Tuesday, April 27, 2010 3 Responses
Yesterday we learned that another “ethics” complaint that was filed against Governor Palin was dismissed as baseless. (If you are counting, the Governor is 26-0-1 regarding such complaints or suits, with one still pending). Only this complaint was actually filed after she left office, and alleged that the mere existence of the Alaska Fund Trust (the legal defense fund set up for her to help defray the costs incurred during the Troopergate fiasco and related machinations that followed in its wake) was violative of the Alaska Executive Branch Ethics Act as well as its solicitation or receipt of contributions. The raison d’être of the legal defense fund was inexorably linked to Governor Palin’s nomination as the Republican candidate for Vice President and the post-nomination political tactics arising therefrom; thus making the nomination sine quo non for the fund. In a detailed opinion, the complaint was dismissed as lacking a factual or legal basis. Last June, upon learning that a complaint against the Governor’s Anchorage Office Director was dismissed as baseless, Governor Palin’s then Chief of Staff Mike Nizich said, “This is not about holding the governor or state employees accountable. This is pure harassment.” That still rings true today.
When I discussed this with Governor Palin, she had an interesting take: “My reaction upon reading the opinion in this matter was not what I expected. Though I’m always pleased with the results of these investigations that prove the false allegations wrong, and I appreciate the detailed reasoning set forth in this recent opinion, I was primarily disappointed that the State of Alaska, the Attorney General’s office, and others, still have to spend time and resources addressing the abusive onslaught of frivolous complaints directed against me—even after I left office.”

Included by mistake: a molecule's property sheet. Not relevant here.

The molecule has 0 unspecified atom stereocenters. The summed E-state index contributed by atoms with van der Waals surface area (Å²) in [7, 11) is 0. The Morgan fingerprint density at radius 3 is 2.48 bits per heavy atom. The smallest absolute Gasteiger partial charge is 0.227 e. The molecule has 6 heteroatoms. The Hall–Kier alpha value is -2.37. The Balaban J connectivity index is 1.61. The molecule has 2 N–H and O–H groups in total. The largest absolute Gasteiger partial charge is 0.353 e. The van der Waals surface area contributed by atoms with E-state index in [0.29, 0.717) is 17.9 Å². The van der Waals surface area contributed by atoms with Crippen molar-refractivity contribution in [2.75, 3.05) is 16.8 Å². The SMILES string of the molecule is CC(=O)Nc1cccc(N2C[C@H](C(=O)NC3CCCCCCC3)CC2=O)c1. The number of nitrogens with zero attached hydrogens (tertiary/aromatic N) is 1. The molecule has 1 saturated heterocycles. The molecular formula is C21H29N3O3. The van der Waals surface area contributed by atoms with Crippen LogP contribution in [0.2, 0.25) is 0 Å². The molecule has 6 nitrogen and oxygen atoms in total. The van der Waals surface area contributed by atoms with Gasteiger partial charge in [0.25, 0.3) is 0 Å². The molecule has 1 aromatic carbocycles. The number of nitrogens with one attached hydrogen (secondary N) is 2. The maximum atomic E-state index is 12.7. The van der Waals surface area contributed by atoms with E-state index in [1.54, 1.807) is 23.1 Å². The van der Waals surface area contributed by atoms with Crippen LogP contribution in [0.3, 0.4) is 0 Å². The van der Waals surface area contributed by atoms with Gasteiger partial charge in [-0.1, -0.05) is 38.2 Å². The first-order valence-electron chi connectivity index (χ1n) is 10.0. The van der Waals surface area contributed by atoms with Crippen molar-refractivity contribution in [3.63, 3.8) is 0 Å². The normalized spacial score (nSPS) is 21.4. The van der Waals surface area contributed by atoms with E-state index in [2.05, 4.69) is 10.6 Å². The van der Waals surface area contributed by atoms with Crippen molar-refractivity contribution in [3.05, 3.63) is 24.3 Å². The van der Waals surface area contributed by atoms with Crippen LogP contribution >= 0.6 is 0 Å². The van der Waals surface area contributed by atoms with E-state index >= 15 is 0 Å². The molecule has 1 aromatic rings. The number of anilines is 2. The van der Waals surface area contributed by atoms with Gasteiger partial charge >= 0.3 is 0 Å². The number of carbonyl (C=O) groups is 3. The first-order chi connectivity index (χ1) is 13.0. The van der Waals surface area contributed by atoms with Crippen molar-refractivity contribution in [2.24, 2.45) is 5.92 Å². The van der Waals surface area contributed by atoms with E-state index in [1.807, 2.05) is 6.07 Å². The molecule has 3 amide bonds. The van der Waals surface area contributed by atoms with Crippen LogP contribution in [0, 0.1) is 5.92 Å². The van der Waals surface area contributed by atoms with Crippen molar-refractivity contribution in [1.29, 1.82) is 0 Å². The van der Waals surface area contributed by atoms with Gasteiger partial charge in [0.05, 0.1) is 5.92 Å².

At times (indeed, as recently as Sunday in a magazine cover story) people allege that the “real” reason Governor Palin stepped down was to “make money” (citing primarily her best selling book). As this most current complaint again emphasizes, Governor Palin stepped down for the right reasons—she did not want to see her state government continue to get bogged down with inane “ethics” complaints that were transparently political, plainly partisan, and diverting state resources. The voluntary relinquishment of power for the greater good is normally praised as an example of true leadership—just review any biography of George Washington—and it should be in this case as well. But for those who seek power for the sake of power, a selfless act is confusing, so a new narrative is created, such as the “profit” motive now being asserted with renewed vigor. Rest assured Sarah Palin had obtained approval to write her memoir while still in office without running into any conflict with the Alaska Executive Branch Ethics Act. Her financial future from her best selling book, though unknown then, would not have altered much whether she stayed in office or resigned, except the number of “ethics” complaints did dramatically decrease, so any legal fees associated with such complaints decreased concomitantly.
Let this latest dismissed complaint serve as a reminder for one of the real—and stated—reasons for her voluntary relinquishment of office, an office she campaigned for diligently, tirelessly and effectively. It stands as a marker that occasionally, every so often, there are public servants who can recognize the difference between self-interest and public interest. Sarah Palin is one such public servant.
- Thomas Van Flein, personal attorney for Sarah Palin